Finberg was mistaken in thinking that the subject here, made with the page turned horizontally, is Cassiobury1 (see D02215–D02222, D02227, D02234, D02235; Turner Bequest XLVII 38–45, 50, 57, 58). In fact, it is Chalfont House, at Chalfont St Peter, Buckinghamshire, a Gothic Rococo house built in 1755 for Horace Walpole’s brother-in-law, Colonel Charles Churchill, by the architect of Walpole’s Strawberry Hill, John Chute. By the turn of the century it was owned by Thomas Hibbert (1744–1819), who had commissioned John Nash to make alterations to the house in about 1799, at the same time bringing in Humphrey Repton to revise the parkland setting originally planted by Capability Brown. The house was further remodelled in 1836 by Anthony Salvin, and is now the headquarters of a commercial organisation.2
Around the time of his changes, Hibbert commissioned watercolour views of the house and estate from Thomas Girtin (1775–1802) between about 1797 and 1800 (private collection),3 while two finished watercolours by Turner in a private collection were made around the latter date.4 One of Turner’s designs5 shows the house from the same direction as in this study, looking to the north, but with the morning sun coming from the right rather than the afternoon light suggested by the shadows washed in here. The other, a distant view, corresponds with a pencil drawing in this sketchbook (D02179; Turner Bequest XLVII 2).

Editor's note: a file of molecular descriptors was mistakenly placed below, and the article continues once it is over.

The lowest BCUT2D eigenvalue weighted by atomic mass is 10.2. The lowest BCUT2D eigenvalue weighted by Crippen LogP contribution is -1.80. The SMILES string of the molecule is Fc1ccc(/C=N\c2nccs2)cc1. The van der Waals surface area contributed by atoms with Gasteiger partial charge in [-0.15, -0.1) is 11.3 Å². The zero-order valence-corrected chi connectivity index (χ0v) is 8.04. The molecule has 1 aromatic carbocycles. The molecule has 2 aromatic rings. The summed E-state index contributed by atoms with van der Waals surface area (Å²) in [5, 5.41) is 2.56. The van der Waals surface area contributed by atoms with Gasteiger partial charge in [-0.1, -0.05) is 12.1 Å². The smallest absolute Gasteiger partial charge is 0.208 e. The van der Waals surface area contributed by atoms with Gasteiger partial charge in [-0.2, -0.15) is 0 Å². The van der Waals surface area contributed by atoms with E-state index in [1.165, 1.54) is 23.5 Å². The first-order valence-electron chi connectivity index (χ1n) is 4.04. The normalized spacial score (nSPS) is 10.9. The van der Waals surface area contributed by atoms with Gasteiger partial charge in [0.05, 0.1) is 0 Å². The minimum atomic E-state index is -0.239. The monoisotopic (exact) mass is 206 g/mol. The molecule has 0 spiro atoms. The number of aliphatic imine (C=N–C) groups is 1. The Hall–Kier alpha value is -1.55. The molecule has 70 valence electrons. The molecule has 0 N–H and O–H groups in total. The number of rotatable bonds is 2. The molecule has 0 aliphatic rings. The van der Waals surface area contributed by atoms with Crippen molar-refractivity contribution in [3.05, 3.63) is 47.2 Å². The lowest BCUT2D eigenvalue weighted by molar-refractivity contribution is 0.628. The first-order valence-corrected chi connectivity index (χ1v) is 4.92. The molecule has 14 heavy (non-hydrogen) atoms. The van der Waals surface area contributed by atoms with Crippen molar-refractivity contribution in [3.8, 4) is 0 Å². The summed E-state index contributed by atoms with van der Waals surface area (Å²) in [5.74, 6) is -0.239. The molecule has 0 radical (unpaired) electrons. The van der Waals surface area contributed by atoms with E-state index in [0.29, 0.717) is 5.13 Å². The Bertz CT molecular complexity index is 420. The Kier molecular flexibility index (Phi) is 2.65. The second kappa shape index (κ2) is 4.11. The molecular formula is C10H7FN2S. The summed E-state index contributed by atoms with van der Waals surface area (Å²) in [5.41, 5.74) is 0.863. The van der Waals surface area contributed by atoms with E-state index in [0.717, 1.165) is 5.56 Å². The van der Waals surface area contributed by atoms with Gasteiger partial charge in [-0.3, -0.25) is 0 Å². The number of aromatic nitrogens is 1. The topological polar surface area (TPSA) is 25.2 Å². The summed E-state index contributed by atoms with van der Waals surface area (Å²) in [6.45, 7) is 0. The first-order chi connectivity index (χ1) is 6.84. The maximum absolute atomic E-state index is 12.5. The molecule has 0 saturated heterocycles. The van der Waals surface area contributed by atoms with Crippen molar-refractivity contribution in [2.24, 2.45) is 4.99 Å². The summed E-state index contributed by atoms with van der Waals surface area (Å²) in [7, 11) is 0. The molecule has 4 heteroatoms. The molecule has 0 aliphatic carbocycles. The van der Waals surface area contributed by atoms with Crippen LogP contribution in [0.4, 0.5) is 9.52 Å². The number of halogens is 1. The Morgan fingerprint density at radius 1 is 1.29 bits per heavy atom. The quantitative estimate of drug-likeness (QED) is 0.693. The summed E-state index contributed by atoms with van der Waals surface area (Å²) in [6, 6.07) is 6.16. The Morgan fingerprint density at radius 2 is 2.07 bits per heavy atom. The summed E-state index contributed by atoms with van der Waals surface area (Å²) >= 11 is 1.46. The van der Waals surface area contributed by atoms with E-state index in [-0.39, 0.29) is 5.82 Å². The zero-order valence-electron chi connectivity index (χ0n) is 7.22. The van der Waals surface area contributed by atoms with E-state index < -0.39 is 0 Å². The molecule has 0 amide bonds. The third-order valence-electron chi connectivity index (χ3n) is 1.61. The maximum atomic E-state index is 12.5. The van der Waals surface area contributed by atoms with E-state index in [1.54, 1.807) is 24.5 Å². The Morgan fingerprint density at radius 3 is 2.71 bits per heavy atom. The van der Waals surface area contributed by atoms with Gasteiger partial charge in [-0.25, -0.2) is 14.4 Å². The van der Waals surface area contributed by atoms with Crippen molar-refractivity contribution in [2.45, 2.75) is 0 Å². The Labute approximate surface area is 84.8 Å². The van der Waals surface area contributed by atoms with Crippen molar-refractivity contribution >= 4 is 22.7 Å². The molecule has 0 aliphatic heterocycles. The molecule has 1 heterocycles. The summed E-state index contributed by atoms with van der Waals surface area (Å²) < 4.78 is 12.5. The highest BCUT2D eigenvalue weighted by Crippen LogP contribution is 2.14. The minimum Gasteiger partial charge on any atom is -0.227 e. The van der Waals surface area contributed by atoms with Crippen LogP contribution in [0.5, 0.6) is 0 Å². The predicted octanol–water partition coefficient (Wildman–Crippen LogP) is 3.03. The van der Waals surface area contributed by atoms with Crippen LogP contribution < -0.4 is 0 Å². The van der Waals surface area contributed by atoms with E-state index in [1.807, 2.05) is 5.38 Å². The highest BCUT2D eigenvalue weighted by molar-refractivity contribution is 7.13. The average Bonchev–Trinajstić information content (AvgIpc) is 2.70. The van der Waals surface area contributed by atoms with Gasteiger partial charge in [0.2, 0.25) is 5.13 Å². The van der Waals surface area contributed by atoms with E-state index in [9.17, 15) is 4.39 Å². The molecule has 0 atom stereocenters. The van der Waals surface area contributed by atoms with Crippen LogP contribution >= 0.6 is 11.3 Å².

Finberg 1909, I, p.122.
See Susan Morris, ‘Mr Girtin’s Views of Chalfont’, Country Life, vol.196, no.30, 25 July 2002, pp.62–3; and Greg Smith, Peter Bower, Anne Lyles and others, Thomas Girtin: The Art of Watercolour, exhibition catalogue, Tate Britain, London 2002, p.184.
Morris 2002, pp.62–3 pls.1, 3 (colour); Smith 2002, pp.184–5 nos.145, 146, reproduced in colour.
Not in Andrew Wilton, J.M.W. Turner: His Life and Work, Fribourg 1979; see Morris 2002, p.63, and Smith 2002, p.184.
Morris 2002, p.62 fig.2 (colour).
The drawing is executed in pencil, pen and brown ink and brown and grey washes. The lower right corner has been torn away and made up. For a proposed sequence for the leaves of the disbound Fonthill sketchbook, with this page as folio 4, see the Introduction.